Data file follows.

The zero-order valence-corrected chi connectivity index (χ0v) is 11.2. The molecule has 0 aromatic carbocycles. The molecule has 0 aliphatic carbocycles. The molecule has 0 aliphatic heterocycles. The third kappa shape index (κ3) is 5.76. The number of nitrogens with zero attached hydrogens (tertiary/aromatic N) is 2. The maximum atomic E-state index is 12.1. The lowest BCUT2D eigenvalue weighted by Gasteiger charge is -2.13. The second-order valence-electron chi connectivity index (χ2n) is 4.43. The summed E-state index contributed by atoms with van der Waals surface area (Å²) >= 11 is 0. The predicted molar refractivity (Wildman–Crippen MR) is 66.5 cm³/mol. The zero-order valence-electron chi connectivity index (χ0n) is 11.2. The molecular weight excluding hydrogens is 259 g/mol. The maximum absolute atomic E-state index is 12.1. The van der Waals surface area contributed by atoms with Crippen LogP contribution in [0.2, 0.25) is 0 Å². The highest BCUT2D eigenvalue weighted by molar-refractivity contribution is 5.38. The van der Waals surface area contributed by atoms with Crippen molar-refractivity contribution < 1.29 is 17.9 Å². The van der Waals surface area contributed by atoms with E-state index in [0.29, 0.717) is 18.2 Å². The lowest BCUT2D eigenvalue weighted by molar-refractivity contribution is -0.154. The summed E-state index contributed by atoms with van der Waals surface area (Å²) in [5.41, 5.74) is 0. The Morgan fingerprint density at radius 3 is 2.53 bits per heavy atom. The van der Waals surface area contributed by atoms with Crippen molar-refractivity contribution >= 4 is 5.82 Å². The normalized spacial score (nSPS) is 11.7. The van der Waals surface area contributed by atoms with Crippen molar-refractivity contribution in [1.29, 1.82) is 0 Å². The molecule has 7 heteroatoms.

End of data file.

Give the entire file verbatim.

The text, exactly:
The zero-order valence-corrected chi connectivity index (χ0v) is 11.2. The molecule has 0 aromatic carbocycles. The molecule has 0 aliphatic carbocycles. The molecule has 0 aliphatic heterocycles. The third kappa shape index (κ3) is 5.76. The number of nitrogens with zero attached hydrogens (tertiary/aromatic N) is 2. The maximum atomic E-state index is 12.1. The lowest BCUT2D eigenvalue weighted by Gasteiger charge is -2.13. The second-order valence-electron chi connectivity index (χ2n) is 4.43. The summed E-state index contributed by atoms with van der Waals surface area (Å²) >= 11 is 0. The predicted molar refractivity (Wildman–Crippen MR) is 66.5 cm³/mol. The zero-order valence-electron chi connectivity index (χ0n) is 11.2. The molecular weight excluding hydrogens is 259 g/mol. The maximum absolute atomic E-state index is 12.1. The van der Waals surface area contributed by atoms with Crippen LogP contribution in [0.2, 0.25) is 0 Å². The highest BCUT2D eigenvalue weighted by molar-refractivity contribution is 5.38. The van der Waals surface area contributed by atoms with Crippen molar-refractivity contribution < 1.29 is 17.9 Å². The van der Waals surface area contributed by atoms with E-state index in [0.29, 0.717) is 18.2 Å². The lowest BCUT2D eigenvalue weighted by molar-refractivity contribution is -0.154. The summed E-state index contributed by atoms with van der Waals surface area (Å²) in [5.41, 5.74) is 0. The Morgan fingerprint density at radius 3 is 2.53 bits per heavy atom. The van der Waals surface area contributed by atoms with Crippen molar-refractivity contribution >= 4 is 5.82 Å². The normalized spacial score (nSPS) is 11.7. The van der Waals surface area contributed by atoms with Crippen molar-refractivity contribution in [1.29, 1.82) is 0 Å². The molecule has 7 heteroatoms.